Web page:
"Sound art" gets short shrift. Art, speaking generally -- the production, consumption, education, and exhibition thereof -- is overwhelmingly a visual affair. That's why the Soundwave Biennial, which kicks off its seventh season on July 1, is such an important aural balance. In the words of Soundwave Artistic Director Tiare Ribeaux, Soundwave "reconsiders how you [the festival-goer] perceive sound, and the many different ways that sound can affect you, physically and emotionally, to provide a new lens for perceiving your environment."
This year, the Biennial's theme is architecture, a timely topic, as Ribeaux explains: "We've seen the cityscape change so rapidly, just over the past several years, and I wanted to explore the different ways architecture affects us: phenomenologically, psychogeographically, and with regard to different communities inhabiting spaces and their embodied energies within those spaces."
In other words, Soundwave isn't a music festival, an art show, or a performance series, although it's not not those things, either. Ribeaux recounts to me something she recently discovered courtesy of David Byrne's book How Music Works: "[Byrne] discusses the evolution of music venues, from amphitheatres to opera houses, and how each venue shaped the kind of performances given in that space," she says. It's a simple concept that strikes me as particularly revelatory -- I think of how my own experience of music changes drastically based on the space in which I hear it -- and one that seems to inform Soundwave from top to bottom.
The Biennial kicks off with a site-specific "activation" of Fort Mason Center, exploring sonic relationships to architecture with an audio-enhanced walking tour and a large-scale quadraphonic sculptural installation in the Firehouse. On July 29 and Aug. 5, two events at Grace Cathedral interact with that space's signature seven-second acoustic delay. On July 21 and Aug. 12, at the Academy of Sciences and de Young, respectively, artists and musicians explore the sonics of well-known city museums. On July 31, a special AudioBus tour runs through the Tenderloin, recounting personal histories of its community members. On Sept. 1, Material Notation inside the Daniel Libeskind-designed Yud Gallery at the Contemporary Jewish Museum examines refraction, visually and aurally. And on Aug. 27 and Sept. 3, the Biennial closes out at the Grey Area Theater, with immersive audio-visual installations.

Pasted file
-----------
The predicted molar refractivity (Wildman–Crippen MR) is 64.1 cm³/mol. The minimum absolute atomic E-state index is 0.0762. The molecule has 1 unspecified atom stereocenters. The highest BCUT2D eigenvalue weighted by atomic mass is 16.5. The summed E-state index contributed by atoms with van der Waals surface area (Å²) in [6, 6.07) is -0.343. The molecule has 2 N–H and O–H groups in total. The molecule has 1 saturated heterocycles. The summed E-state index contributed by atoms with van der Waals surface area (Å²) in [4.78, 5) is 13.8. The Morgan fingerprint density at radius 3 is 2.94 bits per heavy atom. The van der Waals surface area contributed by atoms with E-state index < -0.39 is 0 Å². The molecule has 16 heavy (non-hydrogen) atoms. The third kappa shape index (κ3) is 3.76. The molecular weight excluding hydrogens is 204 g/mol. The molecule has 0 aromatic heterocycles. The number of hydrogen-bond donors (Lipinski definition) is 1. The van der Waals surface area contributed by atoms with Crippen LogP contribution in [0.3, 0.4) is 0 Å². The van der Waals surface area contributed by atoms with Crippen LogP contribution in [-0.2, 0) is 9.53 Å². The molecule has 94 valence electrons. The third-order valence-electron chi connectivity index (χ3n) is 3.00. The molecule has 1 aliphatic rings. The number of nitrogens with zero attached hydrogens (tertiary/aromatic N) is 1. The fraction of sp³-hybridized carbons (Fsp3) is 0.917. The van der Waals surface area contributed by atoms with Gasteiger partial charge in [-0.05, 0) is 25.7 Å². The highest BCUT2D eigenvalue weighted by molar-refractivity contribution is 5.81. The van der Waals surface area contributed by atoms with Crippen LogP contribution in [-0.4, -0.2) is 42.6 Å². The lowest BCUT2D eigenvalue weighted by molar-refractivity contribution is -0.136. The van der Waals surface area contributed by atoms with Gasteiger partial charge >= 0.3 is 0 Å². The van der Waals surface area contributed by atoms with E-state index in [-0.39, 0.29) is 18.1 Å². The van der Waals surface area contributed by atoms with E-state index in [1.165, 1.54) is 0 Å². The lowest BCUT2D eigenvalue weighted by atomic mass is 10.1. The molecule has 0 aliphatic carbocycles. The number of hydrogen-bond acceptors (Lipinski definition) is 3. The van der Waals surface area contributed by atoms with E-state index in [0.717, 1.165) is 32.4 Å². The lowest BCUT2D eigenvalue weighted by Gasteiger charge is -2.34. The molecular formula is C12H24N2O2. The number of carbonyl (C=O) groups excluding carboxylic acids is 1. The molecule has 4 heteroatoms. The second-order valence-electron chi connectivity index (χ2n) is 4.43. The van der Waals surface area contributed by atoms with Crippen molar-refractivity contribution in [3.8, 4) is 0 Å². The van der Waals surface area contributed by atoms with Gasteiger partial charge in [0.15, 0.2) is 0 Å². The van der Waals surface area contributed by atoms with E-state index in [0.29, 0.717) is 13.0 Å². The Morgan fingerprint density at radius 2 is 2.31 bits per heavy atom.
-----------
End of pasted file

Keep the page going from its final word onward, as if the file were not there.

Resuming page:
I end my conversation with Ribeaux by asking what she suggests new Soundwave attendees come expecting from the festival. "Come expecting to experience something new," she suggests. "Keep an open mind. This is experimental art, and it features artists crossing into the realm of the unknown -- be prepared for an element of surprise." Sage advice indeed.